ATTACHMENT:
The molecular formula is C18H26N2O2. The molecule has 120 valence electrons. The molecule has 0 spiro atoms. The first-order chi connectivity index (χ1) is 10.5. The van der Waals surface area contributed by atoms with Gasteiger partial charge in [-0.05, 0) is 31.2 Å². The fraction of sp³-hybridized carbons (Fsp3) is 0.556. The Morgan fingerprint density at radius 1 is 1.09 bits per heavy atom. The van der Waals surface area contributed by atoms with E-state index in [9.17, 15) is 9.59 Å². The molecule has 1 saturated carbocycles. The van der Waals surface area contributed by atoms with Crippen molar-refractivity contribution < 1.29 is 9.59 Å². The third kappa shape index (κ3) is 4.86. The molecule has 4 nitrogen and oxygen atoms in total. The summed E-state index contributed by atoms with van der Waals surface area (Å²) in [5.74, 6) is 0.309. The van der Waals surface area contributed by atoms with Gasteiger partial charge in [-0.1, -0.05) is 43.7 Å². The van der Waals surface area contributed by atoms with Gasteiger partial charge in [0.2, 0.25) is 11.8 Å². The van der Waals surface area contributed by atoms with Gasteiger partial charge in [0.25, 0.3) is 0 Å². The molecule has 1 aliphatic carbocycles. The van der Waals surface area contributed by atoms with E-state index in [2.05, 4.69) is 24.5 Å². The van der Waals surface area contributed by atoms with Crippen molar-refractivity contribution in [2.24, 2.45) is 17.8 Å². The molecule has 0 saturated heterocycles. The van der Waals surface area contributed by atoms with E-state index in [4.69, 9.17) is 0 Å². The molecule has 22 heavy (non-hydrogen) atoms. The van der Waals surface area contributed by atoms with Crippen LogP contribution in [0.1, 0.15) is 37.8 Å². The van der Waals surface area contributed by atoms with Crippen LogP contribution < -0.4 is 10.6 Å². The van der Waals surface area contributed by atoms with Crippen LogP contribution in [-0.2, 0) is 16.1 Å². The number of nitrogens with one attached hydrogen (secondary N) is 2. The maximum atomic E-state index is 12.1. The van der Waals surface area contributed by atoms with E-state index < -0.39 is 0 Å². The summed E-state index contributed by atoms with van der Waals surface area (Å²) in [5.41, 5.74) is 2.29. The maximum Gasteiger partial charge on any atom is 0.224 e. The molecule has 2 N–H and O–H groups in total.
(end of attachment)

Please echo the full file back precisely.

The molecular formula is C18H26N2O2. The molecule has 120 valence electrons. The molecule has 0 spiro atoms. The first-order chi connectivity index (χ1) is 10.5. The van der Waals surface area contributed by atoms with Gasteiger partial charge in [-0.05, 0) is 31.2 Å². The fraction of sp³-hybridized carbons (Fsp3) is 0.556. The Morgan fingerprint density at radius 1 is 1.09 bits per heavy atom. The van der Waals surface area contributed by atoms with E-state index in [9.17, 15) is 9.59 Å². The molecule has 1 saturated carbocycles. The van der Waals surface area contributed by atoms with Crippen molar-refractivity contribution < 1.29 is 9.59 Å². The third kappa shape index (κ3) is 4.86. The molecule has 4 nitrogen and oxygen atoms in total. The summed E-state index contributed by atoms with van der Waals surface area (Å²) in [5.74, 6) is 0.309. The van der Waals surface area contributed by atoms with Gasteiger partial charge in [-0.1, -0.05) is 43.7 Å². The van der Waals surface area contributed by atoms with Gasteiger partial charge in [0.2, 0.25) is 11.8 Å². The van der Waals surface area contributed by atoms with Gasteiger partial charge in [0.25, 0.3) is 0 Å². The molecule has 1 aliphatic carbocycles. The van der Waals surface area contributed by atoms with E-state index in [2.05, 4.69) is 24.5 Å². The van der Waals surface area contributed by atoms with Crippen molar-refractivity contribution in [2.24, 2.45) is 17.8 Å². The molecule has 0 saturated heterocycles. The van der Waals surface area contributed by atoms with E-state index in [4.69, 9.17) is 0 Å². The molecule has 22 heavy (non-hydrogen) atoms. The van der Waals surface area contributed by atoms with Crippen LogP contribution in [0.1, 0.15) is 37.8 Å². The van der Waals surface area contributed by atoms with Crippen LogP contribution < -0.4 is 10.6 Å². The van der Waals surface area contributed by atoms with Crippen LogP contribution in [-0.2, 0) is 16.1 Å². The number of nitrogens with one attached hydrogen (secondary N) is 2. The maximum atomic E-state index is 12.1. The van der Waals surface area contributed by atoms with E-state index < -0.39 is 0 Å². The summed E-state index contributed by atoms with van der Waals surface area (Å²) in [5.41, 5.74) is 2.29. The maximum Gasteiger partial charge on any atom is 0.224 e. The molecule has 2 N–H and O–H groups in total.